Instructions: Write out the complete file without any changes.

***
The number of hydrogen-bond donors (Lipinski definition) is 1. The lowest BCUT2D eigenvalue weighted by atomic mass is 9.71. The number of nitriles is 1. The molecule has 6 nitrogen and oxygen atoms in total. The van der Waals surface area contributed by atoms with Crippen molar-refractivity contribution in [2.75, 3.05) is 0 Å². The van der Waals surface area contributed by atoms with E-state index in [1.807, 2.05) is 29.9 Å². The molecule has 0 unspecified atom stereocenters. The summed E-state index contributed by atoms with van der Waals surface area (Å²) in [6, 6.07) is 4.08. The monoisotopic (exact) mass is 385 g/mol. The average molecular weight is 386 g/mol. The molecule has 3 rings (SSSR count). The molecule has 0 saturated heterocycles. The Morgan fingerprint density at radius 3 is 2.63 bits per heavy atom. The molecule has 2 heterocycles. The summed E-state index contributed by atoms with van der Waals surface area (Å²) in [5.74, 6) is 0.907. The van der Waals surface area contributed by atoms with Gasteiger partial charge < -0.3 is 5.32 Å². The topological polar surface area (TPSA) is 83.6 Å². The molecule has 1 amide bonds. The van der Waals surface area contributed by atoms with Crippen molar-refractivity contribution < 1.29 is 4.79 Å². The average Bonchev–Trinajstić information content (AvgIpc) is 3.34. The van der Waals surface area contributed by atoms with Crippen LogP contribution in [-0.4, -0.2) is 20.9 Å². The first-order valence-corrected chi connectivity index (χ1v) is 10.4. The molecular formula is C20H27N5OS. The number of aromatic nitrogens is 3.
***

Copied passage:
The number of hydrogen-bond donors (Lipinski definition) is 1. The lowest BCUT2D eigenvalue weighted by atomic mass is 9.71. The number of nitriles is 1. The molecule has 6 nitrogen and oxygen atoms in total. The van der Waals surface area contributed by atoms with Crippen molar-refractivity contribution in [2.75, 3.05) is 0 Å². The van der Waals surface area contributed by atoms with E-state index in [1.807, 2.05) is 29.9 Å². The molecule has 0 unspecified atom stereocenters. The summed E-state index contributed by atoms with van der Waals surface area (Å²) in [6, 6.07) is 4.08. The monoisotopic (exact) mass is 385 g/mol. The average molecular weight is 386 g/mol. The molecule has 3 rings (SSSR count). The molecule has 0 saturated heterocycles. The Morgan fingerprint density at radius 3 is 2.63 bits per heavy atom. The molecule has 2 heterocycles. The summed E-state index contributed by atoms with van der Waals surface area (Å²) in [5.74, 6) is 0.907. The van der Waals surface area contributed by atoms with Gasteiger partial charge < -0.3 is 5.32 Å². The topological polar surface area (TPSA) is 83.6 Å². The molecule has 1 amide bonds. The van der Waals surface area contributed by atoms with Crippen molar-refractivity contribution < 1.29 is 4.79 Å². The average Bonchev–Trinajstić information content (AvgIpc) is 3.34. The van der Waals surface area contributed by atoms with Crippen LogP contribution in [-0.4, -0.2) is 20.9 Å². The first-order valence-corrected chi connectivity index (χ1v) is 10.4. The molecular formula is C20H27N5OS. The number of aromatic nitrogens is 3.